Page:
For now, Peter is enjoying some down time in Canada. “Right now, it’s just life,” he says. “I’ve got a lot of friends up here. I was born here and raised here. So I divide my time between here and Los Angeles. Unfortunately, I never work there!”

Peter and Brian Murphy- 2nd unit DP

Peter with 2nd unit dp Brian Murphy.

Uta Briesewitz, ASC Eyes the Director’s Chair

A glance at Uta Briesewitz’s IMDB page shows that she has been very busy shooting. In addition to her on-set duties, Uta and her husband have been raising two young children — a five-year-old daughter and a six-year-old son.

I caught up with Uta as she was between two pilots. The first was Far East Orlando, a pilot for ABC directed by Lynn Shelton. And the second, which she is prepping, is called Weird Loners, with director Jake Kasdan, with whom she often works. Both projects are Los Angeles-based, but Weird Loners is set in Queens, New York. Complications, a pilot Uta did with Matt Nix, the creator of Burn Notice, was picked up. And Kitchen Sink, a studio feature she shot for Sony and Robbie Pickering, offered a chance to work for the big screen on a project with extensive visual effects.

Uta Briesewitz, ASC by Lynn Shelton.

Uta Briesewitz, ASC by Lynn Shelton.

Other recent work includes episodes of True Blood and Hung, the latter of which Uta worked on for most of three seasons. Uta says that on Hung, she benefitted from a great working relationship with the creators, including executive producer Alexander Payne, and eventually the opportunity to direct. Since then, she has directed episodes of House of Lies, Weeds, and Orange is the New Black.

“I am slowly moving in that direction,” she says. “I still love to shoot, and I will continue to shoot. But I also hope that I can build my directing resume.”

Asked if she will ever completely make the shift to the director’s chair, she says, “I think it depends on which offers I get, both as a director and as a DP. I was always interested in directing, and I like the new challenge. On the other hand, I’m being considered for bigger studio features now, features that I am interested in shooting. Obviously, it takes a while to get there. But it depends on which career will offer me the more interesting choices.”

In addition to directing, Uta has shot for a fellow DP, Romeo Tirone, ASC, when he directed an episode of True Blood, a show on which he was alternating with David Klein, ASC.

“When I walk on the set as a director, I always worry that the DP will think I’m going to micromanage,” she says. “That’s not going to happen. I know how to switch hats. As a DP, I do everything to support the director the best way possible. And as a director, I have to focus on other things, far more than just my image. My attention really goes to the actors, and to getting great performances, and then telling the story the right way.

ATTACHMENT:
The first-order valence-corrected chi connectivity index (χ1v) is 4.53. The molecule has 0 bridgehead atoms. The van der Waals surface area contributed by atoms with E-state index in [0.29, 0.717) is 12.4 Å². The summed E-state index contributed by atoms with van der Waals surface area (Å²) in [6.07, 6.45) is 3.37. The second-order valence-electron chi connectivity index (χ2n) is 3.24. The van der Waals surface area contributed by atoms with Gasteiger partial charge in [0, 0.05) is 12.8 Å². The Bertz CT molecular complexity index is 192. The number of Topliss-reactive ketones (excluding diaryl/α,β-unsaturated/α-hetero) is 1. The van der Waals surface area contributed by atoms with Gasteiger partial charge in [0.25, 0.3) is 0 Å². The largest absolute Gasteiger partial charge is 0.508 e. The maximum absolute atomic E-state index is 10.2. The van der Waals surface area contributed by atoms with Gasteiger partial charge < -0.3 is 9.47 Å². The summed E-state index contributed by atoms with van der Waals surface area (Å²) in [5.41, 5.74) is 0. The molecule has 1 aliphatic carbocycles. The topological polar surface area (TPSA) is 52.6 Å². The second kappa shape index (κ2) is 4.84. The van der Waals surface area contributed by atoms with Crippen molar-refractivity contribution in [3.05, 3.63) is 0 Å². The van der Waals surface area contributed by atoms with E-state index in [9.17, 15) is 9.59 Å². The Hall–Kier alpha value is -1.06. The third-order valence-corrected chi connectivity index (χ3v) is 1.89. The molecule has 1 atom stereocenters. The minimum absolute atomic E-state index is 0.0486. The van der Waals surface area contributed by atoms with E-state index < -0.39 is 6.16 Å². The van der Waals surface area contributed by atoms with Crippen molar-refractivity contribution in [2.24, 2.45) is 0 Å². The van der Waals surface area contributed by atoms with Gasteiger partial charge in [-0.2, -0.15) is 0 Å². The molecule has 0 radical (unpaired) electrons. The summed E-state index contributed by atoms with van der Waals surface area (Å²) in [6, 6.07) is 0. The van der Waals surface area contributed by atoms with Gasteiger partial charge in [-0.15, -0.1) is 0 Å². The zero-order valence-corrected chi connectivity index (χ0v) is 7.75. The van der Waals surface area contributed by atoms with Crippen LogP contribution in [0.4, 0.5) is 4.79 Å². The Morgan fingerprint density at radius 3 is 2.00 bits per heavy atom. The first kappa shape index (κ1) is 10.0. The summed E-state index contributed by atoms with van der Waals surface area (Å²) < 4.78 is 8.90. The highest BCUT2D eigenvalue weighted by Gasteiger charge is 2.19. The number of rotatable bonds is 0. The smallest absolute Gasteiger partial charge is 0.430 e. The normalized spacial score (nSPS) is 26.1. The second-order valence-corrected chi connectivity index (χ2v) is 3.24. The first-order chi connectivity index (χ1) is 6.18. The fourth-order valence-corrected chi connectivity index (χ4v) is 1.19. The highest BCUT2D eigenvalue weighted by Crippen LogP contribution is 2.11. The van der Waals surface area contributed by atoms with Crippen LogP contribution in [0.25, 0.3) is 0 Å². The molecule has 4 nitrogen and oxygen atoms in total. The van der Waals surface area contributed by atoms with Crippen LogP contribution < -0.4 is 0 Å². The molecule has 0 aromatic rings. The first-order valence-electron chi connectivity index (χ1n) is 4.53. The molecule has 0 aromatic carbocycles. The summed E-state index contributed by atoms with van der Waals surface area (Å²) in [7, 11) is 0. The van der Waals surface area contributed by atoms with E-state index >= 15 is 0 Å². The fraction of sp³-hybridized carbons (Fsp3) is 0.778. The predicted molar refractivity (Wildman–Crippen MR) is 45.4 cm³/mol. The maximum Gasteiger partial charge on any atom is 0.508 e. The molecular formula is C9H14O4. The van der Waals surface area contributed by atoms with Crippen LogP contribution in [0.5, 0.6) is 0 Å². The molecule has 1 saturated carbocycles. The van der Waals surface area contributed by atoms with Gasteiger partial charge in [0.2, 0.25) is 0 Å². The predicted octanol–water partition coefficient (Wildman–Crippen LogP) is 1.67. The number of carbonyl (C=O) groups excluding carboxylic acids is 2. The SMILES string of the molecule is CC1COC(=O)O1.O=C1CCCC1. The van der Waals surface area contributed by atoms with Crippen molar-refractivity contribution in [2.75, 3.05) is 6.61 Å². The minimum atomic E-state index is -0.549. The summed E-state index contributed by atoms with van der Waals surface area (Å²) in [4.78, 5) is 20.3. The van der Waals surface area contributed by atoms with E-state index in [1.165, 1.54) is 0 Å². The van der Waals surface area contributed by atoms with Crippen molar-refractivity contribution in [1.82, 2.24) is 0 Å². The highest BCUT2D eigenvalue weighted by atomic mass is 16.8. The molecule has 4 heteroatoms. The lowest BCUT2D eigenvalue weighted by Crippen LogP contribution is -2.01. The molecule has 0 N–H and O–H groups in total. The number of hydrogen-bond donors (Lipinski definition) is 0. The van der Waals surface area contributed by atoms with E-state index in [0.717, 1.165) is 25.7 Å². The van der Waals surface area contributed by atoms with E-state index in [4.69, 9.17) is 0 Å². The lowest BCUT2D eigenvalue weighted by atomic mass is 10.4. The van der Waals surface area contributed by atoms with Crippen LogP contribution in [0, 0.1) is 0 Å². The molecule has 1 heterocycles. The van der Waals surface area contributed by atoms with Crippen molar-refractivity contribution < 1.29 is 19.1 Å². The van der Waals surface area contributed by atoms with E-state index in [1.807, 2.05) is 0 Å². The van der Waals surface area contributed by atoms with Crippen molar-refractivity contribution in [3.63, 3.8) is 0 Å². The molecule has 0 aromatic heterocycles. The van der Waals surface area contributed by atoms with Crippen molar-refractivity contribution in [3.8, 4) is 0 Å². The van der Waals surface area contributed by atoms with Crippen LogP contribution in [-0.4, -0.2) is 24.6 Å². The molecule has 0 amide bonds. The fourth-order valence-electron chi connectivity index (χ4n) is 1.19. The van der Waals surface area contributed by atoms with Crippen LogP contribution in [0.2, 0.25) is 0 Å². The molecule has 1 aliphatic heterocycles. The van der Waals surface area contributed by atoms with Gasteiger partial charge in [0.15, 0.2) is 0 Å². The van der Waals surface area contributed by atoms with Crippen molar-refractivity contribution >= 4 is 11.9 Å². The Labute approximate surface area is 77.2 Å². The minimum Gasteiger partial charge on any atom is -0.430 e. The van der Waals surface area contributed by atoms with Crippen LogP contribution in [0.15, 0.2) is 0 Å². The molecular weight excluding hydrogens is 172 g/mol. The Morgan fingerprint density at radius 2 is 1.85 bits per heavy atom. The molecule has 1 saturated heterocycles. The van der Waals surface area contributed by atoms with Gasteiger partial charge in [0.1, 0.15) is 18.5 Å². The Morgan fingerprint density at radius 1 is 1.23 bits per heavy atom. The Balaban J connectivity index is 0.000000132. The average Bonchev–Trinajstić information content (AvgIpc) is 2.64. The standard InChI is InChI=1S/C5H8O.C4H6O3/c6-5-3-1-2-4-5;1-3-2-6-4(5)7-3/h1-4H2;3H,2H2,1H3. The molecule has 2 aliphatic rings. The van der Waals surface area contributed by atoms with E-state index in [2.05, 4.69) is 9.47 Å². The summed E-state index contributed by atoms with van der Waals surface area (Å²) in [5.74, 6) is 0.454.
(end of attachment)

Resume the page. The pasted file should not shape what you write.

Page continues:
“The great thing, though, about moving from DP to director is that the whole technical aspect is easy for you,” she says. “It’s easy for me to block a scene with actors and know what my camera angles are and what my shots are going to be. That frees me up, and it allows me to let the actors fill out the set and tell me what they want to do, instead of me always telling them precisely what I want them to do. I believe an actor needs to feel comfortable within a scene. I don’t like to be controlling. When it comes to blocking actors, I work around what they want to do. I enjoy that very much.”

When I asked if there were other important differences between shooting and directing, Uta gave a response that will no doubt resonate with cinematographers.

“Actually, I’ve noticed that as a director, I get a break more often,” she says with a laugh. “As a DP, you never really get a break. And because I’m an operating DP, I’m blocking, then lighting, then shooting. As a director, you get a chance to go away and grab a coffee, and maybe chat with the producers or the actors while the DP is lighting.”

Knowing that Uta’s interest in the visual arts began with painting, I asked her if she ever had time in her busy schedule to pick up a brush.

“It’s really interesting that you would bring that up, because lately, it’s been on my mind very, very vividly,” she replies. “I feel like I want to start painting again. And I have this ongoing dream — if I can say it out loud — that if I ever should make enough money, I’d build a little studio on our property here in Glendale. In the meantime, what happens is that whenever I have time off, I clean out the garage, which is already a pretty good space, with fantastic light. But before I know it, it’s filled with kids’ toys and boxes again. But I’m very committed to making it happen, because I would really love to have a studio and to start painting again.”